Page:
DiversificationAn investment strategy that involves spreading investments across various assets to reduce risk.
Dollar-Cost Averaging (DCA)An investment strategy where a person divides the total amount to be invested across periodic purchases of a target asset to reduce the impact of volatility.
DolphinAn investor in cryptocurrency who holds a moderate amount of assets, not enough to be a whale but more than a small-scale holder.
DoS (Denial-of-Service) AttackAn attempt to make a machine or network resource unavailable to its intended users by overwhelming it with a flood of illegitimate requests.
Double Spend AttackAn attempt to spend the same cryptocurrency more than once, prevented in blockchain through consensus mechanisms.
Dual-Token EconomyA system where a blockchain project uses two different tokens, each serving distinct purposes within the ecosystem.
DumpThe act of selling off large quantities of an asset, often resulting in a sharp price decline.
Dust TransactionsTiny amounts of cryptocurrency, often used in spam attacks to clutter the network, or small transactions left unclaimed due to high transaction fees.
Dusting AttackA tactic where small amounts of cryptocurrency are sent to multiple addresses to trace and deanonymize the recipients.
DYOR (Do Your Own Research)A term encouraging investors to conduct thorough research before investing in a cryptocurrency or project.
Elliptic Curve Cryptography (ECC)A public-key cryptography technique based on the algebraic structure of elliptic curves, utilized for secure key exchanges in blockchain systems.
Elliptic Curve Digital Signature Algorithm (ECDSA)A cryptographic algorithm used by Bitcoin and other cryptocurrencies to ensure secure digital signatures.
EmissionThe rate at which new cryptocurrency coins are created and introduced into circulation, influencing the total supply and inflation rate of the currency.
EncryptionThe process of converting information into a secure format to prevent unauthorized access, ensuring data confidentiality and protection.
Encryption KeyA string of characters used within an encryption algorithm to transform data into a secure format, making it accessible only to those with the correct key.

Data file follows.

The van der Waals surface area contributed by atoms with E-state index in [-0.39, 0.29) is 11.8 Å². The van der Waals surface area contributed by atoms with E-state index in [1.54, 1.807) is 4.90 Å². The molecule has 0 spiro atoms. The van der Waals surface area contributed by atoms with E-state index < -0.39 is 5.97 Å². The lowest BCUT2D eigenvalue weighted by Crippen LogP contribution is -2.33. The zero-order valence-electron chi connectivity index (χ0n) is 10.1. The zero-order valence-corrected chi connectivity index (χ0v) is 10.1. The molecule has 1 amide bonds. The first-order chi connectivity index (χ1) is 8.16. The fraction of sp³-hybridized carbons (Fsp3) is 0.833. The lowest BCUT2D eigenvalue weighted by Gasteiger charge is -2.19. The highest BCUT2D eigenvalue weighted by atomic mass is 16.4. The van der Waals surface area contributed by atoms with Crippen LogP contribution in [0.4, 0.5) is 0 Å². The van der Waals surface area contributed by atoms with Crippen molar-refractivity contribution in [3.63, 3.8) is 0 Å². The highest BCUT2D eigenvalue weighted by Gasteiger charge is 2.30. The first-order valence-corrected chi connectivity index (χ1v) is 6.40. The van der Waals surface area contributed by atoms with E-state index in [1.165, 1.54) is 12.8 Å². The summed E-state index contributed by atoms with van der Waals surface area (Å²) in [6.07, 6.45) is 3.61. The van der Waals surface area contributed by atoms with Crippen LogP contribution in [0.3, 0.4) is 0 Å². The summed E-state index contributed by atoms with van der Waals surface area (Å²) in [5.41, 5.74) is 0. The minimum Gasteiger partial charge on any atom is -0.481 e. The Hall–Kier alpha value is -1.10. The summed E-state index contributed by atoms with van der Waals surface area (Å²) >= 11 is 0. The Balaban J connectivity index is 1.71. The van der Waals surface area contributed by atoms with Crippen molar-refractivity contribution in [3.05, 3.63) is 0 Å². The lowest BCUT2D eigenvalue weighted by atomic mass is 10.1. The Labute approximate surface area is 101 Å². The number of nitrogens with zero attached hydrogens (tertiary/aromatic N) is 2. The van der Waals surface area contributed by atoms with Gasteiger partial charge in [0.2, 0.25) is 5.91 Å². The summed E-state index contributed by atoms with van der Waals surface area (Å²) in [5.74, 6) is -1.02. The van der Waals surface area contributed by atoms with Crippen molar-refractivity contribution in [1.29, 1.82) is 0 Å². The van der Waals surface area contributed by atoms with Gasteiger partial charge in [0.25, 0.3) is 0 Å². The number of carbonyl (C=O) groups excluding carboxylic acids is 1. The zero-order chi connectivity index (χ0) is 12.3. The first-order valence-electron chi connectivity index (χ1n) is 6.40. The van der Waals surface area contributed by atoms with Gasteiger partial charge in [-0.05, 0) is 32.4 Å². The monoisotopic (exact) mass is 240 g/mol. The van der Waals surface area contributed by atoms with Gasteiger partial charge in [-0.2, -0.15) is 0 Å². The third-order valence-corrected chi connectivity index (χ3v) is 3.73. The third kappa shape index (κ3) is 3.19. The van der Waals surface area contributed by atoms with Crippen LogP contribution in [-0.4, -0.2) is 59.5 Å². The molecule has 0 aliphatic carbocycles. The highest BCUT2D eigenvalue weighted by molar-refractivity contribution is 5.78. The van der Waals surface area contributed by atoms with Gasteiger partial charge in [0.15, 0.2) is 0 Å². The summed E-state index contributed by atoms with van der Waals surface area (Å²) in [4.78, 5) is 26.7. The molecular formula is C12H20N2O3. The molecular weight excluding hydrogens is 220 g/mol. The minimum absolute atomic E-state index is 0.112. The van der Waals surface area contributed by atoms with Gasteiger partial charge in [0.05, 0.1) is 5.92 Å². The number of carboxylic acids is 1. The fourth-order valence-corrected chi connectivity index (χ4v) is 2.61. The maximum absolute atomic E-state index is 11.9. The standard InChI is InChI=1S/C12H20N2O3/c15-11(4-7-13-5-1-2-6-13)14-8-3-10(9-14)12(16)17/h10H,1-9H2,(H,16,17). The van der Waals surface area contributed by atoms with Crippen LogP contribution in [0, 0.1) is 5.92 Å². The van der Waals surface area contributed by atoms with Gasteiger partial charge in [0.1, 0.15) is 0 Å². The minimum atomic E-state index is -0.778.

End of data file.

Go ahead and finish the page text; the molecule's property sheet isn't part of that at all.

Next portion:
Energy ConsumptionThe amount of energy required to maintain and operate a blockchain network, particularly relevant in proof-of-work systems like Bitcoin.
Enhanced Due Diligence (EDD)A thorough investigative process conducted on higher-risk customers or transactions to prevent money laundering, fraud, and other illicit activities.
Energy ConsumptionThe amount of energy required to maintain and operate a blockchain network, particularly relevant in proof-of-work systems like Bitcoin.
Enterprise BlockchainA blockchain system designed specifically for business use, featuring enhanced privacy, scalability, and permissioned access controls for corporate environments.
Enterprise Ethereum Alliance (EEA)An industry organization aiming to drive the use of Ethereum blockchain technology in enterprise environments through collaboration and standards development.
EpochIn blockchain, a specific period during which certain operations, such as block creation or staking rewards distribution, are carried out.
Equity TokenA type of digital asset representing ownership in an asset, such as shares in a company, providing rights to dividends and voting.
ERC-20A widely-used standard for creating tokens on the Ethereum blockchain, defining a common set of rules that all tokens must follow to ensure compatibility and interoperability.
ERC-721A standard for creating non-fungible tokens (NFTs) on the Ethereum blockchain, allowing for the representation of unique, indivisible assets.
ERC-1155A standard for creating multi-token contracts on the Ethereum blockchain, allowing for efficient transfers of multiple token types in a single transaction.
EscrowA financial arrangement where a third party holds and regulates the payment of funds or assets between two parties, ensuring the terms of the transaction are met before release.
Escrow WalletA digital wallet managed by a third party, holding funds during a transaction and releasing them once the agreed-upon terms are fulfilled.
EsportsCompetitive gaming at a professional level, often involving multiplayer video games, with players and teams competing in tournaments for prize money.
Ether (ETH)The native cryptocurrency of the Ethereum blockchain, used to pay for transaction fees, computational services, and as a store of value within the network.
Ethereum Improvement Proposal (EIP)A protocol standard for proposing enhancements, updates, or new features to the Ethereum blockchain, ensuring community-driven development.
Ethereum Virtual Machine (EVM)The runtime environment for executing smart contracts on the Ethereum blockchain, ensuring that they run exactly as programmed.
ExchangeA platform where users can buy, sell, and trade cryptocurrencies, offering various trading pairs and liquidity for digital assets.
Exchange-Traded Fund (ETF)An investment fund traded on stock exchanges, representing a basket of assets, allowing investors to buy shares that track the performance of an index or sector.
Exponential Moving Average (EMA)A type of moving average that places greater weight on the most recent data points, making it more responsive to new information compared to a simple moving average.
ExodusA significant withdrawal of participants or investors from a market or network, often due to loss of confidence or regulatory pressures.
Exit ScamA fraudulent practice where operators of a cryptocurrency project or exchange abruptly disappear with investors' funds, leaving them with worthless assets.
Fair LaunchA cryptocurrency launch strategy where there is no pre-mining or allocation to insiders, and all participants have an equal opportunity to acquire tokens.